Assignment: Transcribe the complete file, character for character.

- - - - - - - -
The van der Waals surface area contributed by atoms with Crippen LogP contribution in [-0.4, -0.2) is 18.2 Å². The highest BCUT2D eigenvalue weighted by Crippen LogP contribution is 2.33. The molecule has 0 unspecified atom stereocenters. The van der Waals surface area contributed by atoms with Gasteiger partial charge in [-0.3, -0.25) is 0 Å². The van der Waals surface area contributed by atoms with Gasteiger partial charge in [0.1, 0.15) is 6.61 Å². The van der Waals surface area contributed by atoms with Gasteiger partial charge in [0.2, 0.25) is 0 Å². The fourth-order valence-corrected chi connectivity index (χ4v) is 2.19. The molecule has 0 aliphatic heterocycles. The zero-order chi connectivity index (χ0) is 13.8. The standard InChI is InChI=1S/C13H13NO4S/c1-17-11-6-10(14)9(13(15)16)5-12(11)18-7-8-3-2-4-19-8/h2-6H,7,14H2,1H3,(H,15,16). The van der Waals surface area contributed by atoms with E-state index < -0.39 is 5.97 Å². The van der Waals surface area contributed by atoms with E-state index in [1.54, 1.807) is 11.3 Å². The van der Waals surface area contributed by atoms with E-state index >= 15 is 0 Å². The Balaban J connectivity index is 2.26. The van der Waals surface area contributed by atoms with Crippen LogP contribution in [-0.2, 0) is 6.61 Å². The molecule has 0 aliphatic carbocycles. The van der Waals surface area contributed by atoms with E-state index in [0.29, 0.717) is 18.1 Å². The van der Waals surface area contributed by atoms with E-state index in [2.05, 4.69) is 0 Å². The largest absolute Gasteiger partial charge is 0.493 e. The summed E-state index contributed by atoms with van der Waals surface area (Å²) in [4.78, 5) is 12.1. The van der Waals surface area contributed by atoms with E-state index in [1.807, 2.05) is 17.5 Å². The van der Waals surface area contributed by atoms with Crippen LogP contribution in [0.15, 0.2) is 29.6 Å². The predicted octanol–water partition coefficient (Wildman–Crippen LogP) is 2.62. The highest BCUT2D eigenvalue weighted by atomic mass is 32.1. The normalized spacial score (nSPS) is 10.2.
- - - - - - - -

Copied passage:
The van der Waals surface area contributed by atoms with Crippen LogP contribution in [-0.4, -0.2) is 18.2 Å². The highest BCUT2D eigenvalue weighted by Crippen LogP contribution is 2.33. The molecule has 0 unspecified atom stereocenters. The van der Waals surface area contributed by atoms with Gasteiger partial charge in [-0.3, -0.25) is 0 Å². The van der Waals surface area contributed by atoms with Gasteiger partial charge in [0.1, 0.15) is 6.61 Å². The van der Waals surface area contributed by atoms with Gasteiger partial charge in [0.2, 0.25) is 0 Å². The fourth-order valence-corrected chi connectivity index (χ4v) is 2.19. The molecule has 0 aliphatic heterocycles. The zero-order chi connectivity index (χ0) is 13.8. The standard InChI is InChI=1S/C13H13NO4S/c1-17-11-6-10(14)9(13(15)16)5-12(11)18-7-8-3-2-4-19-8/h2-6H,7,14H2,1H3,(H,15,16). The van der Waals surface area contributed by atoms with E-state index < -0.39 is 5.97 Å². The van der Waals surface area contributed by atoms with E-state index in [1.54, 1.807) is 11.3 Å². The van der Waals surface area contributed by atoms with E-state index >= 15 is 0 Å². The Balaban J connectivity index is 2.26. The van der Waals surface area contributed by atoms with Crippen LogP contribution in [-0.2, 0) is 6.61 Å². The molecule has 0 aliphatic carbocycles. The van der Waals surface area contributed by atoms with E-state index in [0.29, 0.717) is 18.1 Å². The van der Waals surface area contributed by atoms with E-state index in [2.05, 4.69) is 0 Å². The largest absolute Gasteiger partial charge is 0.493 e. The summed E-state index contributed by atoms with van der Waals surface area (Å²) in [4.78, 5) is 12.1. The van der Waals surface area contributed by atoms with E-state index in [1.807, 2.05) is 17.5 Å². The van der Waals surface area contributed by atoms with Crippen LogP contribution in [0.15, 0.2) is 29.6 Å². The predicted octanol–water partition coefficient (Wildman–Crippen LogP) is 2.62. The highest BCUT2D eigenvalue weighted by atomic mass is 32.1. The normalized spacial score (nSPS) is 10.2.